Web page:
Tim McGraw has a career any musician would envy. But in his eyes, he’s still got a long way to go.When Tim McGraw looks in the mirror, the reflection he sees is vastly different from what the world perceives when it watches one of music’s biggest stars in action.
Indeed, when most think of a male country singer, McGraw is the first one who comes to mind. As he enters a Nashville photographer’s studio for a full day of promotional activities for his latest No. 1 album, it’s easy to see why. The 6-foot, black-hat-wearing singer exudes charisma with his quiet masculinity and cover-worthy good looks. His jeans are tight, and the tattoo peeking out under his blue shirtsleeve hints at his bad-but-not-too-bad-boy persona.
More than 20 years into his career, McGraw, 46, remains one of country music’s most successful artists, with 40 million albums sold and three Grammys, 15 Academy of Country Music Awards and 12 Country Music Association Awards to his credit. He was named the Most Played Artist of the Decade by Nielsen Broadcast Data Systems for having his songs broadcast nearly 8 million times on the radio from 2000 to 2009, more than any other artist in any genre. His accomplishments in music enabled him to branch into acting, a pursuit many were surprised to find McGraw took quite naturally to, in films like The Blind Side, Country Strong and Friday Night Lights. With annual earnings topping $18 million, he ranks No. 7 on Billboard’s list of Music’s Top 40 Money Makers of 2013, ahead of Justin Bieber, Coldplay and Adele.
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Despite these impressive achievements, not to mention being half of an A-list power couple with wife Faith Hill, he doesn’t think he’s particularly cool and quickly points out that his three daughters — Gracie, 16; Maggie, 14; and Audrey, 11 — would readily agree. In fact, he insists, he’s much more Everyman than Superman.
“I do the same thing with other artists and people I admire,” he says. “I think they never have to worry — that they are the coolest person that ever was all the time because I think they’re the coolest person that ever was all the time. I’m sure people have that sort of philosophy and think that way [about me], but I certainly don’t.”
McGraw may be confident enough to cop to his uncoolness now, but he admits that he wasn’t as comfortable in his own skin early in his career. When he would go into the recording studio, he’d try to emulate other artists in an attempt to replicate their success. Luckily for the fans who love him exactly as he is, it didn’t stick. “Over time I realized: Hey, I sound how I sound and I do what I do,” he says. “I live the way I live and there’s not a lot I can do about it, and I am happy with it.”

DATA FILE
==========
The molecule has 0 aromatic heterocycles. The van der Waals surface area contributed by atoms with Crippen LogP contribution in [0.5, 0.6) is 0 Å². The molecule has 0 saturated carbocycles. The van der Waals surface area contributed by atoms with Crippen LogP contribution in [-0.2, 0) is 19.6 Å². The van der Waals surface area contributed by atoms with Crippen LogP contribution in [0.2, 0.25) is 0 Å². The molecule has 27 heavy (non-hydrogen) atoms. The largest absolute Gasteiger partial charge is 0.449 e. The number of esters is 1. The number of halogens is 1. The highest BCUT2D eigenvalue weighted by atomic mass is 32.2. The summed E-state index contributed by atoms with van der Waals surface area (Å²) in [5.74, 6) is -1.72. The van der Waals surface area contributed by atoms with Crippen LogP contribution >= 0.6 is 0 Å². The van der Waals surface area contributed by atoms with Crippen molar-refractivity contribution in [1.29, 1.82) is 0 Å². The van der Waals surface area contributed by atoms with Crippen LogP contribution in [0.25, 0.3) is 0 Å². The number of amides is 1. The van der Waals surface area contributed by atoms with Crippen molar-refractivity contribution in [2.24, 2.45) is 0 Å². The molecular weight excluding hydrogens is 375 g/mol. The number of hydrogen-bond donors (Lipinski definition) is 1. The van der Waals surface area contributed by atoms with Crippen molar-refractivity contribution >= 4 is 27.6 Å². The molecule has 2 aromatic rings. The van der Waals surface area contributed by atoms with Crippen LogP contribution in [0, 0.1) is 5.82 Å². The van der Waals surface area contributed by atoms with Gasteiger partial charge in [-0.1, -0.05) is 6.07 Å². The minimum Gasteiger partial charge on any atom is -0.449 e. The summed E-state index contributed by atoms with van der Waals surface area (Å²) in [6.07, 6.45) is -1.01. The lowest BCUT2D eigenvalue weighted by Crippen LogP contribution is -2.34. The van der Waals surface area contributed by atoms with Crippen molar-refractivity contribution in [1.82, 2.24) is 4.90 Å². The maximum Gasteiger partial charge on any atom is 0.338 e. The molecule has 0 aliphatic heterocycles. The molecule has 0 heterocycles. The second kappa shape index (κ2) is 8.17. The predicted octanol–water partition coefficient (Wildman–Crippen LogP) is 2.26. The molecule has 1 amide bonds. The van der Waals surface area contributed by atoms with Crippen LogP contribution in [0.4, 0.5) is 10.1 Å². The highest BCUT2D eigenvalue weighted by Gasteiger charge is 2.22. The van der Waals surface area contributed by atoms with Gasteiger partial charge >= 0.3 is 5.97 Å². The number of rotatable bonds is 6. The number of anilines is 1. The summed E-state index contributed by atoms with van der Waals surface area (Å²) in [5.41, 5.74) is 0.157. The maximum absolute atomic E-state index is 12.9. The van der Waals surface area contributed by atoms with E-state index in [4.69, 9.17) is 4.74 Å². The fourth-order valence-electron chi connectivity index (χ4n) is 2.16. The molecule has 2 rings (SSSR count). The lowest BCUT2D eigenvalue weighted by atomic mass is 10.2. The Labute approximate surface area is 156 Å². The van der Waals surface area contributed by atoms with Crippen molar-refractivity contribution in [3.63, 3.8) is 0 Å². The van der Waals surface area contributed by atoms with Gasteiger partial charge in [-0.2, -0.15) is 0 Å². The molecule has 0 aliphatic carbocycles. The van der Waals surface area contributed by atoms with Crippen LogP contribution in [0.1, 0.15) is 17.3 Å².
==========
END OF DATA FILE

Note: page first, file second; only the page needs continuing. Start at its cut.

And the way he wants to do them is at full throttle. Make no mistake: Despite his veteran status, McGraw hasn’t let off the gas any; he’s as hardworking now as he was when he moved to Nashville 24 years ago at the age of 21. “It isn’t a competition or anything, but I think everybody looks to other artists and thinks, ‘That was really good. I really like that. Now I’ve got to step it up a notch,’ ” he says. “I heard Blake Shelton’s album yesterday, and it was like, ‘Wow, that’s good!’ ”
His admirable drive and fierce competitiveness developed during an often-difficult childhood in north Louisiana. He was conceived during a summer romance between his mother and baseball pitcher Tug McGraw, but his mother raised him to believe that his stepfather, a long-distance trucker who was an abusive alcoholic, was his dad. He didn’t learn of his father’s true identity until he accidentally discovered his birth certificate when he was 11, and he didn’t establish a real relationship with the elder McGraw (who passed away in 2004) until Tim turned 18. As a boy, he was aware that he was missing the happy home life that many of his friends enjoyed.
He dreamed of becoming a professional athlete like his father until a knee injury made that impossible, so he bought a guitar and began performing locally, eventually dropping out of college and moving to Music City in 1989. Two years later, his father passed a demo tape to a Curb Records executive. That quickly led to a record deal. Although Tim earned his first No. 1 album three years later, and his career has been on nothing but an upward trajectory since, he still sees himself as a dark horse. “I like feeling like I’m the underdog — like I have something to prove,” he says.